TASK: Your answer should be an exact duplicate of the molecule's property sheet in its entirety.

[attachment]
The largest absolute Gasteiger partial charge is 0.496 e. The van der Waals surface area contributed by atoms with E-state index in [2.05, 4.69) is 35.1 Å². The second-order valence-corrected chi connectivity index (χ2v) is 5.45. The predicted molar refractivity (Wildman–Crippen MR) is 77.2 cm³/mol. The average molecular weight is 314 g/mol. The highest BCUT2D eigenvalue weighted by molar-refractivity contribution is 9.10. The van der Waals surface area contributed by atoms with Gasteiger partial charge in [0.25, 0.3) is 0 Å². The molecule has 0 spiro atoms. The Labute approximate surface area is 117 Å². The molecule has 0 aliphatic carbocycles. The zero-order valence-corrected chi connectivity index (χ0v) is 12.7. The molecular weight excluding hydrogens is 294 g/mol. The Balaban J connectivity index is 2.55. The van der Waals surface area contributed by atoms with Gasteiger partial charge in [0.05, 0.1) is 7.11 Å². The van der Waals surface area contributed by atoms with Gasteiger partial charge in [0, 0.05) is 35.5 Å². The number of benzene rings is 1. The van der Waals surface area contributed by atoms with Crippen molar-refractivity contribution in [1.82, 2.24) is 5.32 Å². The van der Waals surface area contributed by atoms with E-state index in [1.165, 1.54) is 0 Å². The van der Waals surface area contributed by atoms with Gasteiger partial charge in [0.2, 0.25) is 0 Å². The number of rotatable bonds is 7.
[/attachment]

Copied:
The largest absolute Gasteiger partial charge is 0.496 e. The van der Waals surface area contributed by atoms with E-state index in [2.05, 4.69) is 35.1 Å². The second-order valence-corrected chi connectivity index (χ2v) is 5.45. The predicted molar refractivity (Wildman–Crippen MR) is 77.2 cm³/mol. The average molecular weight is 314 g/mol. The highest BCUT2D eigenvalue weighted by molar-refractivity contribution is 9.10. The van der Waals surface area contributed by atoms with Gasteiger partial charge in [0.25, 0.3) is 0 Å². The molecule has 0 spiro atoms. The Labute approximate surface area is 117 Å². The molecule has 0 aliphatic carbocycles. The zero-order valence-corrected chi connectivity index (χ0v) is 12.7. The molecular weight excluding hydrogens is 294 g/mol. The Balaban J connectivity index is 2.55. The van der Waals surface area contributed by atoms with Gasteiger partial charge in [0.05, 0.1) is 7.11 Å². The van der Waals surface area contributed by atoms with Gasteiger partial charge in [0, 0.05) is 35.5 Å². The number of benzene rings is 1. The van der Waals surface area contributed by atoms with Crippen molar-refractivity contribution in [1.82, 2.24) is 5.32 Å². The van der Waals surface area contributed by atoms with E-state index in [1.165, 1.54) is 0 Å². The van der Waals surface area contributed by atoms with Gasteiger partial charge in [0.2, 0.25) is 0 Å². The number of rotatable bonds is 7.